Inspirational Woman: Ngozi Cadmus | CEO & Founder, Frontline Coaching

Ngozi Cadmus

Ngozi Cadmus runs a coaching & consultancy company that helps women of faith to become leaders in their respective industries and help them start, build and scale up their wellness business.

Her consultancy focuses on assisting corporations in achieving their Equity, Diversity & Inclusion objectives through training to help identify, train, and retain Black Female Talent in their companies to create a representative leadership team that reflects their diverse workforce. She is also the CEO & Founder of Frontline Therapist, an affordable and accessible culturally sensitive online counselling service for Black and Asian Minority Ethnic Individuals and all Individuals from disadvantaged backgrounds nationwide.

Tell us a bit about yourself, background and your current role

I am a British Nigerian Psychotherapist, Social Worker and Business Strategist. I overcame depression and suicidality to become a leading Mental Health and Leadership Expert with over 15 years of experience in the Mental Health sector. I have sectioned hundreds of BAME individuals and thus is fully acquainted with the unique barriers that Black Asian and Mixed-heritage individuals face in the mental health system.

I am the CEO & Founder of Frontline Therapist, an affordable and accessible culturally sensitive online counselling service that targets Black and Asian Minority Ethnic Individuals but isn’t limited to all Individuals from disadvantaged backgrounds nationwide. Additionally, I am the CEO & Founder of Frontline Coaching, a Data-driven Equity, Diversity & Inclusion, and well-being consulting firm, Mental Health therapy and leadership coaching to BAME professional talent.

My passion is such that I am currently undertaking my doctoral research project into the success determinants of Black Woman Leadership across all sectors.

Did you ever sit down and plan your career?

No, I have not planned my career, I have planned the goals I want to achieve, and then my career bends towards them.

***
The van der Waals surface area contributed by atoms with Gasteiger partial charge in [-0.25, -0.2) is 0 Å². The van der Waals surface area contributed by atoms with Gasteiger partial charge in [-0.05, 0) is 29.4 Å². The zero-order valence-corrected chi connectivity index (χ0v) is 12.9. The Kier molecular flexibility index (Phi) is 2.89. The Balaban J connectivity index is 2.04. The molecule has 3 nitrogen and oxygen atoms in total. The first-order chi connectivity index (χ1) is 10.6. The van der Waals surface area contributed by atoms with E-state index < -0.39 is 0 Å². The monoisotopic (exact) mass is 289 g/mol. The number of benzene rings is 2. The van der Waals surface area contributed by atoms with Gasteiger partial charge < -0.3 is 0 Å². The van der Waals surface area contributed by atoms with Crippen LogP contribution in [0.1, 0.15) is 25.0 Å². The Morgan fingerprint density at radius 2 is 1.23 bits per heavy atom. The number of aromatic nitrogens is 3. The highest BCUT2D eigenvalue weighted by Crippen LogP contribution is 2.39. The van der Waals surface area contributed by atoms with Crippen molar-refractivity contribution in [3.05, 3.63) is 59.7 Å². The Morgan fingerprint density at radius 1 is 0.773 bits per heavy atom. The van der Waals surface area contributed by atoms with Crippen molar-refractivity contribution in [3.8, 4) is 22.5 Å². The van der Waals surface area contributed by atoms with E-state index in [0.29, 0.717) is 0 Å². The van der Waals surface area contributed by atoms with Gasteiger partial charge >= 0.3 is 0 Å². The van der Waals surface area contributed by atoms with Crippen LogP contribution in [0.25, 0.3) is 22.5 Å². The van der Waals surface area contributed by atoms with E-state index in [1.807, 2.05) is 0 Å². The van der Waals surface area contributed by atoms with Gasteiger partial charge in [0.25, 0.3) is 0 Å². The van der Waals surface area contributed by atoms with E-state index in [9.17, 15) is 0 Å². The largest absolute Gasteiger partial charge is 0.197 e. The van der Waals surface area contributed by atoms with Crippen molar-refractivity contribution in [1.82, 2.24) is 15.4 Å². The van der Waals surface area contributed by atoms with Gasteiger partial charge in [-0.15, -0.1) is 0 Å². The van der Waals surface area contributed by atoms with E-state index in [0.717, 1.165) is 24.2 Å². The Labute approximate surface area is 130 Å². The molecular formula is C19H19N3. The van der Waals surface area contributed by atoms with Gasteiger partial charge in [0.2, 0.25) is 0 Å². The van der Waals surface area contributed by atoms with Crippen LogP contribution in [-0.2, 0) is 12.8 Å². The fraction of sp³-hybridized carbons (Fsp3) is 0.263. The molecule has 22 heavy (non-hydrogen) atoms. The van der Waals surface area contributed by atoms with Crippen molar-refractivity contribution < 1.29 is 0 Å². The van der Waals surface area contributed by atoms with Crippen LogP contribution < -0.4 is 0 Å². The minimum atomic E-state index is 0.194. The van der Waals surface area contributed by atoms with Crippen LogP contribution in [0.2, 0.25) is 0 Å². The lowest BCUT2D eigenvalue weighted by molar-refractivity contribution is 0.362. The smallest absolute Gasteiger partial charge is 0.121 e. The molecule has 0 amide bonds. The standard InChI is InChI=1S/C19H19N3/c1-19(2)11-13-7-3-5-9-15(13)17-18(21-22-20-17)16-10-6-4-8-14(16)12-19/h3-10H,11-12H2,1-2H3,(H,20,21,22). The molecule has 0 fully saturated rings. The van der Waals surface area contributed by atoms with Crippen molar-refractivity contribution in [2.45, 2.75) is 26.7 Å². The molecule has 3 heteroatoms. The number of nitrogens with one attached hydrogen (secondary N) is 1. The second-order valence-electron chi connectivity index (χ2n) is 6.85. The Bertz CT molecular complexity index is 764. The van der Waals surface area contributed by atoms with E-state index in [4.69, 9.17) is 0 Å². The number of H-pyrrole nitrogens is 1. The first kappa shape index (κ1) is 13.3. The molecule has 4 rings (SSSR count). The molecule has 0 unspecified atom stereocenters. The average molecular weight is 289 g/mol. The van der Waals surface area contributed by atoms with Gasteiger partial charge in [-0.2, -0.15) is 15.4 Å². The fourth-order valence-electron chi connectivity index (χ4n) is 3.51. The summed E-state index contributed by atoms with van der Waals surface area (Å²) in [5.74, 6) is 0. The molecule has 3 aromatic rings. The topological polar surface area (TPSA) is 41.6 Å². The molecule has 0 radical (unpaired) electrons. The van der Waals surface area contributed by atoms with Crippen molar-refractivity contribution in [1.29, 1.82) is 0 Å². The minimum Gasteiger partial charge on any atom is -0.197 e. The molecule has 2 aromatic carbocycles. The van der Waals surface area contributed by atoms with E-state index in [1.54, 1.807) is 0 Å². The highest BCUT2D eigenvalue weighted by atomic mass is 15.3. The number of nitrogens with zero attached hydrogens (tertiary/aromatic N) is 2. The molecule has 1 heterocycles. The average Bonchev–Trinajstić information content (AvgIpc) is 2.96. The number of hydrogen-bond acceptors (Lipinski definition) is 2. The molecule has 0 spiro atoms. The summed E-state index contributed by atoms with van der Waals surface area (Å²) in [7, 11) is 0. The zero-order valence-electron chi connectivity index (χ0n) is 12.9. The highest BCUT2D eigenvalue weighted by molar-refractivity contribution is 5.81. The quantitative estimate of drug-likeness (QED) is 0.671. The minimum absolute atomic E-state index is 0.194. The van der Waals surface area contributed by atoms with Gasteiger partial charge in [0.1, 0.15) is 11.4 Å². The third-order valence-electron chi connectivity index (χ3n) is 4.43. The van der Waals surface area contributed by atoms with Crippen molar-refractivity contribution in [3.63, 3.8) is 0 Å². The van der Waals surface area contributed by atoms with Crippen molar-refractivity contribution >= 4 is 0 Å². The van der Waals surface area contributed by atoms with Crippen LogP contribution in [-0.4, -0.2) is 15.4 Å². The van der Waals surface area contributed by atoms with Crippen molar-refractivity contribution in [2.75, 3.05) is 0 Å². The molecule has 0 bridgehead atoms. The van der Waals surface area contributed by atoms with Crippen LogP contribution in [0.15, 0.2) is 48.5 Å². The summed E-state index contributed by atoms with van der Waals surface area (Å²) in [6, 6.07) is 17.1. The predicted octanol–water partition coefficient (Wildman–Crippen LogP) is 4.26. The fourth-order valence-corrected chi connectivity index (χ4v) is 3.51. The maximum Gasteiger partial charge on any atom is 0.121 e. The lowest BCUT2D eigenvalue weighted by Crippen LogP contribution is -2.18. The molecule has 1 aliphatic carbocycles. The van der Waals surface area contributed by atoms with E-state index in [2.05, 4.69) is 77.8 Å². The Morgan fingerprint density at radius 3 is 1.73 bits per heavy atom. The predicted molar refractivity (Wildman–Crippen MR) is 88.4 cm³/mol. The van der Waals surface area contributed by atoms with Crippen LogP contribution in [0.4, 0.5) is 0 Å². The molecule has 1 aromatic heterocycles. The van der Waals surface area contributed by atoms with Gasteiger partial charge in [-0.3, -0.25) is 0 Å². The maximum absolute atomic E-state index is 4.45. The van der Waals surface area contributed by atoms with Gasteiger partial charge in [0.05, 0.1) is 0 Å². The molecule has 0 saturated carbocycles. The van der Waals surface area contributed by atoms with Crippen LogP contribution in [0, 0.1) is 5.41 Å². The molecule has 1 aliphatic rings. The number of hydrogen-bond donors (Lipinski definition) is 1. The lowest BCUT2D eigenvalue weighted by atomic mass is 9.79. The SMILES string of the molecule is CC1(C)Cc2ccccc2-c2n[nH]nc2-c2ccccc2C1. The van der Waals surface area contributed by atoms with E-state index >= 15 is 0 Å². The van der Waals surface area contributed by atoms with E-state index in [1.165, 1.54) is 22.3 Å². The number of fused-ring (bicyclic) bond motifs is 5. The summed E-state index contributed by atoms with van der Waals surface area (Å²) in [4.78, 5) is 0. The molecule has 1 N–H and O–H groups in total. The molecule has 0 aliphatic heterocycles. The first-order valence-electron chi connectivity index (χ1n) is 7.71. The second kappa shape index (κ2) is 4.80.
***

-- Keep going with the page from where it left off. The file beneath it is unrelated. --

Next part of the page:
Have you faced any challenges along the way?

My biggest challenge has been my mental health. Being depressed and suicidal meant that although I still functioned and achieved my goals, I never sat with my achievements; I went from one goal to another goal. I was always doing but never being. I constantly never felt good enough or satisfied with my accomplishments, so I always strive for more. But I have worked with this for over eight years in therapy; I can now say I self-reflect, sit with my achievements, and feel good enough.

What has been your biggest achievement to date?

I have helped over 1500 Black, Asian and mixed heritage individuals access psychological therapy and have been able to make multi-six figures whilst doing that.

What one thing do you believe has been a major factor in you achieving success? 

Therapy has given me self-awareness about why I am the way I am. What has contributed to my ambition? Prior to therapy, my ambition was solely driven by the unconscious desire to prove to society that I was more than a statistic. Through therapy my ambition is driven to create impact, value and significance.

How do you feel about mentoring? Have you mentored anyone or are you someone’s mentee?

I mentor many black women and women of faith to become leaders and to lead effectively. I have several mentors and am in concurrent sessions with them to achieve my ambitious goals. I also have clients that I mentor.

If you could change one thing to accelerate the pace of change for Gender Parity, what would it be?

Encourage more women to be entrepreneurial so that we can create our own tables, spaces of power, and even the playing field. Money and power speak!

If you could give one piece of advice to your younger self, what would it be?

Do not let the words of children, which are fickle, determine how you see yourself and your outlook in life.

What is your next challenge and what are you hoping to achieve in the future?

I aim to make a level of impact and change in policy, research, education, service delivery and practice regarding Black mental health and leadership.

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